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Accidental Inventions That Changed the World

Batul Nafisa Baxamusa Feb 9, 2019
Accidents may be catastrophic but some accidents have led to important inventions. Have you incidentally stumbled upon this page in search of accidental inventions that changed the world? Here are some interesting facts about things that we use in our daily lives that were the result of accidents.
Accidents do happen and not always lead to tragedies. They helped some people become really rich and famous as they bank upon their bloopers and blunders. You will be surprised to know that most of these inventions that have become a part of our daily lives were created by chance!


A Benedictine monk wanted to create a bubbly wine. Instead, 2 years of constant work led to the formation of sparkling, white liquid, that is known as Champagne.
Champagne is the result of an accidental discovery of the 17th century. Dom Pierre Pérignon, is believed to have come up with it. What he actually wanted to create was a white wine favored by the French court. He devised a unique way to extract juice from the grapes. As Champagne has a relatively lesser temperature, it took two seasons to ferment it.
When the bottle was opened, bubbles were found; it was carbon dioxide. All his efforts to eliminate the bubbles were futile. However, the aristocratic French crowd enjoyed it and eventually it became a hit amongst the Englishmen too.

Microwave Oven

A microwave oven is an essential appliance in today's modern homes. We treat ourselves with hot, cooked meal with a mere push of a button. What was once known as "Popcorn and Hot Pockets Warmer," was actually an unintentional invention.
Percy LeBaron Spencer, an engineer working on radar technology after WWII, had a weakness for chocolates that led him to stumble upon this remarkable idea. While working with the magnetron in the lab, a bar of chocolate melted in his pocket which he proposed was due to the invisible rays and not body heat.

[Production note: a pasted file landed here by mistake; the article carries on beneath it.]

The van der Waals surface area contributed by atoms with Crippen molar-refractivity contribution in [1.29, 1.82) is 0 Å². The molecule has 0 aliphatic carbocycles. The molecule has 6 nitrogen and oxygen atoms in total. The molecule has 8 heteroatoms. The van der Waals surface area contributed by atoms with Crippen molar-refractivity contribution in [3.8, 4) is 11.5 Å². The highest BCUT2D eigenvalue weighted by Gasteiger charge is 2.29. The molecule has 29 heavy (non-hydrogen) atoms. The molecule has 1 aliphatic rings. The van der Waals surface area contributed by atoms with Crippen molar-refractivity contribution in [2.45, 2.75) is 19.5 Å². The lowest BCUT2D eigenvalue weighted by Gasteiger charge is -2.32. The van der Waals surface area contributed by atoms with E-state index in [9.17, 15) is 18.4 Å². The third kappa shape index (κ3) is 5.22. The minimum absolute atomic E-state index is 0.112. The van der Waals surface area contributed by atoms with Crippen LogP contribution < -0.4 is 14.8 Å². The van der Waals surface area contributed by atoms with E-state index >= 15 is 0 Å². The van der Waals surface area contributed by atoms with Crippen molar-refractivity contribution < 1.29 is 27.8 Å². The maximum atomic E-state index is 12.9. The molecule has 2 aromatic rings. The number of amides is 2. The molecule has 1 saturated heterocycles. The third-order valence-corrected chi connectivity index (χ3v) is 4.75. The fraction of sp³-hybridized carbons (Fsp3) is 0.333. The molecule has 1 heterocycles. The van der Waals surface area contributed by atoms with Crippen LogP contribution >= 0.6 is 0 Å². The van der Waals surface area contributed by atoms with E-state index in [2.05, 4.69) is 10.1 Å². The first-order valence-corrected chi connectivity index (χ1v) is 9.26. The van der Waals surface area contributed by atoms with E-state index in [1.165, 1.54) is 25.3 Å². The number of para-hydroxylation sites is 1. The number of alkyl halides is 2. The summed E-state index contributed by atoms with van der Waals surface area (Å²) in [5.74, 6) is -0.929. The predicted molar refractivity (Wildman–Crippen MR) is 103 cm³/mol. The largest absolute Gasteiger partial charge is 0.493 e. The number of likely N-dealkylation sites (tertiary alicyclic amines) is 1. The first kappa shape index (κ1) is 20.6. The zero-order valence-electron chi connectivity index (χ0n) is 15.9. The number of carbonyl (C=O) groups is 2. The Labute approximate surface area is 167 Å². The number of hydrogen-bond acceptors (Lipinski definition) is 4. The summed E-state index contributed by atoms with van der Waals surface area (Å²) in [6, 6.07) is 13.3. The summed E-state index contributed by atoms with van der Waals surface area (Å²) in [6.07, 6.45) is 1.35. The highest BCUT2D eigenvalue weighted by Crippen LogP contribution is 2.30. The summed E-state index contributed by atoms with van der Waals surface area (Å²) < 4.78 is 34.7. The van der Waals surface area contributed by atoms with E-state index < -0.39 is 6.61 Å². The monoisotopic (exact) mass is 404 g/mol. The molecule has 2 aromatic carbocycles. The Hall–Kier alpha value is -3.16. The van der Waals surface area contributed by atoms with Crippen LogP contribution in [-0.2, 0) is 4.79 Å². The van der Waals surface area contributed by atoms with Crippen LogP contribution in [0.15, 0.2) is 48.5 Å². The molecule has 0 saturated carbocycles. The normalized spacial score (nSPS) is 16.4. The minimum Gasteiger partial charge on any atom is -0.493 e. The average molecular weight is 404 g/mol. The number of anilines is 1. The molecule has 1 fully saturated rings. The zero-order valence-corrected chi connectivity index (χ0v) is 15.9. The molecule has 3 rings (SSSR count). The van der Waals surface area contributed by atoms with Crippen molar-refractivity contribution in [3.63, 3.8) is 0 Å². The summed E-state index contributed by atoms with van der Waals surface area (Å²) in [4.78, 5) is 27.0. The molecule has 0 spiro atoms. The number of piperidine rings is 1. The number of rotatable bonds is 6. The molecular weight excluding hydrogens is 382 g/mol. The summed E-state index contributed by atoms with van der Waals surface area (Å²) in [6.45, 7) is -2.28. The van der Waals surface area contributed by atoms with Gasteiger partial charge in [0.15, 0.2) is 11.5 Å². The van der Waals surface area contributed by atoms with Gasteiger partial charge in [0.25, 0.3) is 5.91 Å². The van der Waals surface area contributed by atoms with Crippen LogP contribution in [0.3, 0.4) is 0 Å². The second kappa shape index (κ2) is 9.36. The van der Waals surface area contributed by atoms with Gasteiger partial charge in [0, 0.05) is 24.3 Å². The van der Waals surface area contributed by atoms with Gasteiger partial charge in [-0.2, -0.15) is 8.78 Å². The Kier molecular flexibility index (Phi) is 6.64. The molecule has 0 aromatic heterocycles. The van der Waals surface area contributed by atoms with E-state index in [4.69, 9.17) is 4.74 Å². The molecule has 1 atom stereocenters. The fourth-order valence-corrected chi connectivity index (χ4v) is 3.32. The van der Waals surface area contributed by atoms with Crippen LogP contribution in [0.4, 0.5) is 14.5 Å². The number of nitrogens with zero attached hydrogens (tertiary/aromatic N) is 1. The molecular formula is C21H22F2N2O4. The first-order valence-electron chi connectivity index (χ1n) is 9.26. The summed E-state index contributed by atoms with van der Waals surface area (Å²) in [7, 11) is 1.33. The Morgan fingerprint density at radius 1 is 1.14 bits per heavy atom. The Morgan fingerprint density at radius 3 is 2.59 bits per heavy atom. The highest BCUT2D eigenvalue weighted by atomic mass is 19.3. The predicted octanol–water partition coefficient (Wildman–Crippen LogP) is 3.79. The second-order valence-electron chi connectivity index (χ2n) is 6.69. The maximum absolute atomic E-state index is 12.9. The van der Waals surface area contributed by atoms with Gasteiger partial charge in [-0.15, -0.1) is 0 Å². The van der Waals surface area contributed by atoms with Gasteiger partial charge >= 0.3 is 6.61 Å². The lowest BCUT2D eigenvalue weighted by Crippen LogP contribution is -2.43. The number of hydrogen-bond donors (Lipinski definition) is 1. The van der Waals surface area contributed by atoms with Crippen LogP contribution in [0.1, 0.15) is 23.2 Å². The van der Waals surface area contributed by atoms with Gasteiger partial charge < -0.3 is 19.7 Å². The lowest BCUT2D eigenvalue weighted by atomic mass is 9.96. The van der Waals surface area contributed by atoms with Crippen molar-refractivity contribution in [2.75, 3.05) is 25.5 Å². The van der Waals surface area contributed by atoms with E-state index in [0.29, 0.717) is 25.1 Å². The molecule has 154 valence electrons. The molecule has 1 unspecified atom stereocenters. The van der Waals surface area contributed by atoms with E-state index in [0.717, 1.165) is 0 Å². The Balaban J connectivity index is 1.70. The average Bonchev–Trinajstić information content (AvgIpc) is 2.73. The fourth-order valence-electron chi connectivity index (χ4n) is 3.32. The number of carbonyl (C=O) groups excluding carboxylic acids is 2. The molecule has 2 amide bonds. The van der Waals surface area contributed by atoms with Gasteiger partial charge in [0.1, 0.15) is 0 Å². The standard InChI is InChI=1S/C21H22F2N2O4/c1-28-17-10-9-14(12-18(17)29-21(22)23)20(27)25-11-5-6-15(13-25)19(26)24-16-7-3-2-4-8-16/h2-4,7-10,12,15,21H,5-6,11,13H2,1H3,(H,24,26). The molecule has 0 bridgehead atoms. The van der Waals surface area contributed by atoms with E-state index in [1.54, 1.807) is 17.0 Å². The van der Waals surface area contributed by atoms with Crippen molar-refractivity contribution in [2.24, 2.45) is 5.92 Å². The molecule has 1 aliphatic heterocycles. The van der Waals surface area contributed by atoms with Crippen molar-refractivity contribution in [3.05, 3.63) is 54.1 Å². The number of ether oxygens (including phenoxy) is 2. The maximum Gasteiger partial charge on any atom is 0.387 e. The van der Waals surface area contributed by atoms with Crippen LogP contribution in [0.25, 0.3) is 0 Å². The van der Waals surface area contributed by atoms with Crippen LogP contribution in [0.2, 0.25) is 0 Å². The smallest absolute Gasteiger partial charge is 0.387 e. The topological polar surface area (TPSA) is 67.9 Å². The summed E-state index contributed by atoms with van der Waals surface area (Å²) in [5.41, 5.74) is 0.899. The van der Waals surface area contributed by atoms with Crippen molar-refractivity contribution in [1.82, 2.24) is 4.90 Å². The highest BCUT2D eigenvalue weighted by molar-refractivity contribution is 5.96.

Soon, his fascination with the invisible radiation rays helped him design the microwave. Soon he began exploding eggs and popping popcorn with his microwave oven.


One of the greatest inventions of all time in the medical history, is perhaps the pacemaker. This lifesaving device is a contingent discovery by Wilson Greatbatch. He was working on a circuit that helped record fast heart sounds.
Greatbatch incidentally replaced a 10,000 Ohm resistor with a 1 Megohm resistor. Later realizing that his circuit pulsed for 1.8 milliseconds, he stopped for one second, and repeated the cycle, creating the perfect heartbeat.


Those unaware of Sir Alexander Fleming and his accidental finding, here's what happened. Sir Alexander Fleming was working on a strain of bacteria called Staphylococcus, and left one of the culture plates in a sterile environment, that got contaminated with fungus.
Fleming observed that the bacteria refused to grow in the contaminated area, his findings were published and soon work began on it by other scientists. Not until 1945, penicillin was produced on an industrial scale. This changed the way doctors treated nasty bacterial infections.